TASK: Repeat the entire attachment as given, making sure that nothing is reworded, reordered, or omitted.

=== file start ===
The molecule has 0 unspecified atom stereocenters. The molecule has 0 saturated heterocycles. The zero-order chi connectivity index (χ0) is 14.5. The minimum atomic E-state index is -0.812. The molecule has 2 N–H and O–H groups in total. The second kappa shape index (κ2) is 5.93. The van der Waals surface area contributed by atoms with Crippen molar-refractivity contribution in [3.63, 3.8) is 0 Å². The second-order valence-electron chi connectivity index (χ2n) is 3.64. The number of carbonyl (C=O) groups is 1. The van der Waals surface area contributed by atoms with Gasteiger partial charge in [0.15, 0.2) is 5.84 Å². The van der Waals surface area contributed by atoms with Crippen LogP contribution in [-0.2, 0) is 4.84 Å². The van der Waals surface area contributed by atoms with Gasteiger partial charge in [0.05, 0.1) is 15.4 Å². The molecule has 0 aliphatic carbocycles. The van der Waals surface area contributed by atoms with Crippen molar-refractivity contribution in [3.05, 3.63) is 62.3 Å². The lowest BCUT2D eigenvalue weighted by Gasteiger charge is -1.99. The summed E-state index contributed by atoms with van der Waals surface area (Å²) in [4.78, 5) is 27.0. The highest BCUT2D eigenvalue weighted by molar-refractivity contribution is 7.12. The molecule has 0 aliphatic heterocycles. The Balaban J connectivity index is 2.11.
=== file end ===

The molecule has 0 unspecified atom stereocenters. The molecule has 0 saturated heterocycles. The zero-order chi connectivity index (χ0) is 14.5. The minimum atomic E-state index is -0.812. The molecule has 2 N–H and O–H groups in total. The second kappa shape index (κ2) is 5.93. The van der Waals surface area contributed by atoms with Crippen molar-refractivity contribution in [3.63, 3.8) is 0 Å². The second-order valence-electron chi connectivity index (χ2n) is 3.64. The number of carbonyl (C=O) groups is 1. The van der Waals surface area contributed by atoms with Gasteiger partial charge in [0.15, 0.2) is 5.84 Å². The van der Waals surface area contributed by atoms with Crippen LogP contribution in [-0.2, 0) is 4.84 Å². The van der Waals surface area contributed by atoms with Gasteiger partial charge in [0.05, 0.1) is 15.4 Å². The molecule has 0 aliphatic carbocycles. The van der Waals surface area contributed by atoms with Crippen molar-refractivity contribution in [3.05, 3.63) is 62.3 Å². The lowest BCUT2D eigenvalue weighted by Gasteiger charge is -1.99. The summed E-state index contributed by atoms with van der Waals surface area (Å²) in [4.78, 5) is 27.0. The highest BCUT2D eigenvalue weighted by molar-refractivity contribution is 7.12. The molecule has 0 aliphatic heterocycles. The Balaban J connectivity index is 2.11.